“That was probably one of the biggest crime scenes the guys from Cato Manor ever attended: the ship was 300m long and 62m wide. Most of the investigation was confined to the living quarters and offices on the vessel… One of the pirates had dropped a little medical card from a clinic in Somalia. I took a photo and gave it to an Interpol guy… The Interpol team had a photo album of known pirates and we identified one of the guys in the album. The suspects are in Somalia, yet to be arrested.
“What was nice is that months later, I received a certificate of commendation from Interpol for the way we worked.”
One of the “really sad scenes” he was asked to help solve was the explosion at a Chatsworth nightclub in 2003, in which 13 youngsters were trampled and killed when a gas canister was thrown into the club.
“The provincial commissioner insisted I do that case myself as the case related to a lot of things we’d just learnt on a major investigation course.
“Over the years you get de-sensitised but if there is one thing I don’t like to see, it is children lying dead. The way I was taught, if a detective is allocated a docket of murder, he has to attend the post-mortem himself. Even today, if I have to attend a child’s post-mortem, it affects me.”
How has the Cato Manor unit managed to be so successful? Booysen says KZN stats show they were the leading province in terms of solving cases.
“We had a unit that was dedicated to what it was doing. Apart from having great informer networks, it was all about attitude and passion.”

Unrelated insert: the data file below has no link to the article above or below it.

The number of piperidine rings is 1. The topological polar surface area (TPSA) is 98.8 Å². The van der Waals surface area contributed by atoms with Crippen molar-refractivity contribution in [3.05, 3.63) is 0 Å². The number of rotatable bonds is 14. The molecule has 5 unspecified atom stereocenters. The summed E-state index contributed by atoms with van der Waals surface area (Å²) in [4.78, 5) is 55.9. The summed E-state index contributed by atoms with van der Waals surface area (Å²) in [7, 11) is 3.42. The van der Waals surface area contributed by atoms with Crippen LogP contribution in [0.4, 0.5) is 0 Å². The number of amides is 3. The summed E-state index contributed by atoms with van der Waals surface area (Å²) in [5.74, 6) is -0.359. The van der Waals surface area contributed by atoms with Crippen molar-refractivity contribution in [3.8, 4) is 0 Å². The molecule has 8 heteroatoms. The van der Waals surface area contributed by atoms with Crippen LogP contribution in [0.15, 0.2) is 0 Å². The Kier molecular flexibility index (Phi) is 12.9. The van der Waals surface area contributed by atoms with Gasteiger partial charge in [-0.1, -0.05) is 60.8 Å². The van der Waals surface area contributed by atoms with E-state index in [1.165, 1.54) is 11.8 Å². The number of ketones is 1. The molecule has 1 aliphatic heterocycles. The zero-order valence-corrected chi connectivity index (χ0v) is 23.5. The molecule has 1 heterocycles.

So why was the unit suspended? “Let’s just say, I believe I have become the collateral damage in conflicts between other people.”
The lowest point in Booysen’s career was when senior members of the Hawks in North West, together with a local task force whose help they hadcommandeered, marched into his office – “dressed in camo, lending drama to the scene” – to handcuff and arrest him in August 2012.
He emphasises the personal horror: “I am a career policeman, a general in the police! This happened four or five years before my retirement.
“I was taken, in handcuffs, out of my office and down the lift, in front of all my staff… There was a whole entourage of media outside, with the Sunday Times at the front. Then they searched my house. Two of my Indian staff members insisted on accompanying me.
“While my home was being searched I heard a commotion outside – and there were Sunday Times people in my yard. I chased them out and afterwards, my domestic worker, who has worked for me for 23 years, told me they were quizzing her about whether I was a racist.
“But what was really heartwarming was the support I had from the general public.
“I mean, one minute I was doing talks for Business Against Crime and the next, I was on the front page
of a newspaper for allegedly being manager of a murderous criminal enterprise.”